It was the beginning of an adventure that is still going on today. They were missionaries. They didn't have much money. They lived out in the country. They had no running water, no electricity, but I had never been in anything so beautiful in all my life. I had never seen pane-glass windows. I had never seen curtains on the windows.
They had little "furnitures" that you sat on and that you slept on. I mean, all my life, when I lived out on the streets, I slept with tens of children to keep warm. And in the orphanage, I slept with hundreds of children, because there was no room. And you just had a space about this big that was your spot, you know. All of a sudden, I had my own little room. I had my own bed. I didn't know what to do with the bed, but I had a bed.
And they took me to the market place and they bought me two little dresses. And I'll never forget it as long as I live. It was pink and white polka dotted and a blue and white polka dotted. And they cleaned me up. Mom said it took about four or five days to begin to see that I did have a color of skin besides black. And that I had … they had to get rid of the lice in my hair. And finally, the only way they could get rid of it was to shave me. And I walked around bald for a while. And I had boils on my head and on my body that needed to be healed. They had to get the worms out of my system. And those took a few months.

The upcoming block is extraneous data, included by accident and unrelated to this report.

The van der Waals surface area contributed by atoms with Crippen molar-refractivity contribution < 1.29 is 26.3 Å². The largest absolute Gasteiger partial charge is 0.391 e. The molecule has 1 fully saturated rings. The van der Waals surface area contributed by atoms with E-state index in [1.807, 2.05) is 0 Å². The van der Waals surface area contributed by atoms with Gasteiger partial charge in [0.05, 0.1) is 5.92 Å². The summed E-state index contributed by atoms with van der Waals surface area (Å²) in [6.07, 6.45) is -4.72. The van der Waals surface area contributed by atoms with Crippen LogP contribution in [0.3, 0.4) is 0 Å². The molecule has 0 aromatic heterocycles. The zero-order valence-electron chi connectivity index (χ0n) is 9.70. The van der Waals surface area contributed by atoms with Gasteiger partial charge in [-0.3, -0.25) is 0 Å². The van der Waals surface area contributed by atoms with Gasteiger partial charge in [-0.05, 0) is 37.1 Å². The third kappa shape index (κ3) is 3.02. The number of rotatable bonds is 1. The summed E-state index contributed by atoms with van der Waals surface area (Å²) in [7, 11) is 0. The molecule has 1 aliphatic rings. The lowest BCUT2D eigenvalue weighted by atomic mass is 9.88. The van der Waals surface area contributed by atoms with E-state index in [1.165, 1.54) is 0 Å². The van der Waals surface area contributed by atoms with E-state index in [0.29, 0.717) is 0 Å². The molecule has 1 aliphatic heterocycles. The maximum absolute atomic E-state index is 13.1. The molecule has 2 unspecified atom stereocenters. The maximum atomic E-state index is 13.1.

But then after a while, on the outside, I began to look normal. I began to grow hair; the scars on my body began to disappear and I went to school. And all of a sudden, I was an American. I came to the States and said the Pledge of Allegiance to the flag and the Constitution and stood before the judge. And the judge says, "Do you want to become an American?" and I said, "Oh yes."
And I began to develop on the outside, make friends and my parents thought everything was okay. And just to please them, I even said the salvation prayer at a very young age and I was baptized in the ocean at a very young age. And in my own way, I did love God. I wanted to serve Him. I wanted Him to be pleased with me, but see, there was a blockage there because I couldn't love myself. I couldn't see myself for who I really was, because I didn't understand what Calvary really was.